PIB: NORTH CONTROLS 83% OF OIL BLOCKS - Southern senators

Nigerian Tribune Newspaper

THE ongoing debate at the Senate on the Petroleum Industry Bill (PIB) assumed a more ethnic dimension on Tuesday as senators from the South-South zone alleged that the North had been the greatest beneficiary of the nation's oil sector.
Many of the northern senators had, on Tuesday, kicked against the Bill, particularly Clauses 116-118 which made provision for 10 percent Host Community Fund.
They had also claimed that over N11 trillion derivation and other funds released since 1999 were mismanaged and unaccounted for by different governments from the oil- producing states.
However, Senator Ita Enang from Akwa Ibom North-West picked holes in the claim by the northern senators as he alleged that northerners owned 83 per cent of the nation's oil blocs, marginal fields and oil prospecting licences.
According to Enang, Cavendish Petroleum, operators of the OML 110 belongs to the late Alhaji Mai Deribe of Borno State, Seplat/Platform Petroleum, operators of the ASUOKPU/UMUTU Marginal Field, had Mallam (Prince)) Sanusi Lamido as a major shareholder and director; South Atlantic petroleum Limited (SAPETRO) was established by General T.Y. Danjuma who is also the chairman of Eni Nigeria Limited; AMNI International Petroleum and Development, owned by Colonel Sani Bello (rtd), were operating OML 112 and OML 117.
A former petroleum minister, Alhaji Rilwan Lukman, managed AMNI oil blocs and with key interests in the NNPC/Vitol trading deal; Oriental Energy Resources Limited, owned by Alhaji Indimi, was running three oil blocs namely, OML 115, the Oldwork field and the Ebok field; Alhaji Aminu Dantata's Express Petroleum and Gas Limited were the operators of OML 108 among others.
He said the present oil blocs owned by these individuals should be looked into, revoked and re-awarded to reflect the principle of federal character.
"The federal character, which is a principle applicable in every aspect of our national existence should also be brought to bear in the application of our oil blocs, marginal fields and prospecting licences," he said.
Senator Chris Anyanwu, who described Nigeria as a big player in world's oil production, said PIB was important, not only to the country, but the entire world.
"The element I like most in the bill is the host community fund because it removes the motive for crime. It gives them a sense of belonging and ownership," she said.
George Sekibo said the new PIB would take care of communities that had been devastated by oil exploration, noting that virtually every community in the country would benefit from the 10 per cent host communities fund.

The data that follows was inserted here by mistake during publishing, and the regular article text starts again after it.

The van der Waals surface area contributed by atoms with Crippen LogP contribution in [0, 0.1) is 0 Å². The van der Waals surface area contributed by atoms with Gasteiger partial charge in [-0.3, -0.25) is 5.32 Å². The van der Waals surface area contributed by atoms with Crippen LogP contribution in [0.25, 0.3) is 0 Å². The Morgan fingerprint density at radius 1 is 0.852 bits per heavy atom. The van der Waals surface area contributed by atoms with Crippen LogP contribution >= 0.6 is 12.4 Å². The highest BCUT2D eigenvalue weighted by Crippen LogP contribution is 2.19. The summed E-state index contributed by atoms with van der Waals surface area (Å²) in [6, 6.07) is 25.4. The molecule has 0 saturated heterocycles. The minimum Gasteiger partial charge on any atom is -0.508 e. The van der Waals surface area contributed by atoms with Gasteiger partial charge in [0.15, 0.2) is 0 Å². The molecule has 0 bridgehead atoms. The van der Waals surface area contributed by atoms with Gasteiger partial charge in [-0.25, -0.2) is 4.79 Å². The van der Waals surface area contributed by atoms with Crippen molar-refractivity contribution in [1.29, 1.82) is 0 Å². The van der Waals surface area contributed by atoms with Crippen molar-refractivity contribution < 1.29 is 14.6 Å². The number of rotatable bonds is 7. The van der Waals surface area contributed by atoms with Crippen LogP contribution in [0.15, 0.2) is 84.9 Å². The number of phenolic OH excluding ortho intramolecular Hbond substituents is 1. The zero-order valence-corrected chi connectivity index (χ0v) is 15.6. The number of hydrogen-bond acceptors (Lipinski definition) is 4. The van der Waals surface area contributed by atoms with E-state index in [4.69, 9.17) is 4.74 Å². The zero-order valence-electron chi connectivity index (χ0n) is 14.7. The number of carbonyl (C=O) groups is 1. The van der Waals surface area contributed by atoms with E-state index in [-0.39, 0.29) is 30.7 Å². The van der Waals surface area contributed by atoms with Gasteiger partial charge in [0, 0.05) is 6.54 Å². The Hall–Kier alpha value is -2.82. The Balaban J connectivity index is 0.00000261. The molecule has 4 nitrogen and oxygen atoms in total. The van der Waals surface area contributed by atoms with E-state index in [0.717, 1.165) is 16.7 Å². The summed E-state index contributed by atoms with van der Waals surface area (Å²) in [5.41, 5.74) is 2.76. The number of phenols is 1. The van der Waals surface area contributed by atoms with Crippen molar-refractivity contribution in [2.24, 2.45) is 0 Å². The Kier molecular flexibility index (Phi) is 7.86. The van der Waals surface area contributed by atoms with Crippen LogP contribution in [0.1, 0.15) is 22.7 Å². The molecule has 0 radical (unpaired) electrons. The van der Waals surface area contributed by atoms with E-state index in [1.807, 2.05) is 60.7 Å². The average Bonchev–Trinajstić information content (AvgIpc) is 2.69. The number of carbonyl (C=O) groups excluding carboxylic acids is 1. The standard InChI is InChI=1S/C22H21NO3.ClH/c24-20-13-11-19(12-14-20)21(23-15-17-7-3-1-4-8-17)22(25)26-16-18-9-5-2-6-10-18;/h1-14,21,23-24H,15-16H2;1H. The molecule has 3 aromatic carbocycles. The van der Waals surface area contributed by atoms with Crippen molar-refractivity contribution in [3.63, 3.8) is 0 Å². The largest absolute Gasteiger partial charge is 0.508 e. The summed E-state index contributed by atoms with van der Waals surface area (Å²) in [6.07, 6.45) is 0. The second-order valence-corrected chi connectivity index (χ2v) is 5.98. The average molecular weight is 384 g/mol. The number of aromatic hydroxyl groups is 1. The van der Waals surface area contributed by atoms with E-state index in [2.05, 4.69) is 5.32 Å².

Senator Ayogu Eze while contributing called on his colleagues to study the bill critically, saying, "When prosperity spreads across all parts of the country, all this bickering and suspicion would disappear."
For Senator James Manager, there was no doubt that globally, the oil-producing parts of any country cannot be on the same page of development with those not producing oil.
He said it was also necessary to seek areas across the country where oil can be explored in commercial quantity to reduce the bickering over incentives to oil producing regions.
Senator Adegbenga Kaka, who supported the PIB, said, "We appeared to have been failing the nation by not utilising the money judiciously."
Senator Danjuma Goje from Gombe Central shocked his colleagues as he said, "I was one of the people completely opposed to the bill but from the trend of the debate, it looked like the Senate is ready to do a thorough job without fear or favour. For this reason, I will join others in asking that this bill be considered while the contentious positions are addressed."
Senator Barnabas Gemade said the discovery of oil had aided the growth of corruption in the country, adding, "and if we play lip service in the development of oil fields, we would be left in the cold."
Senator Olufemi Lanlehin was critical of the power the Bill gave the president to grant oil license, while Senator Akin Odunsi said that with the consensus building up, the Senate was on the right track towards delivering a bill that would put Nigeria on the right path.
In his own contribution, Senator Abdulahi Adamu said he accepted the need to reform the oil and gas sector because of the alarming lack of transparency and accountability in the sector, while Senator Abdul Ningi picked holes in the 10 per cent host communities fund, saying it was not implementable.


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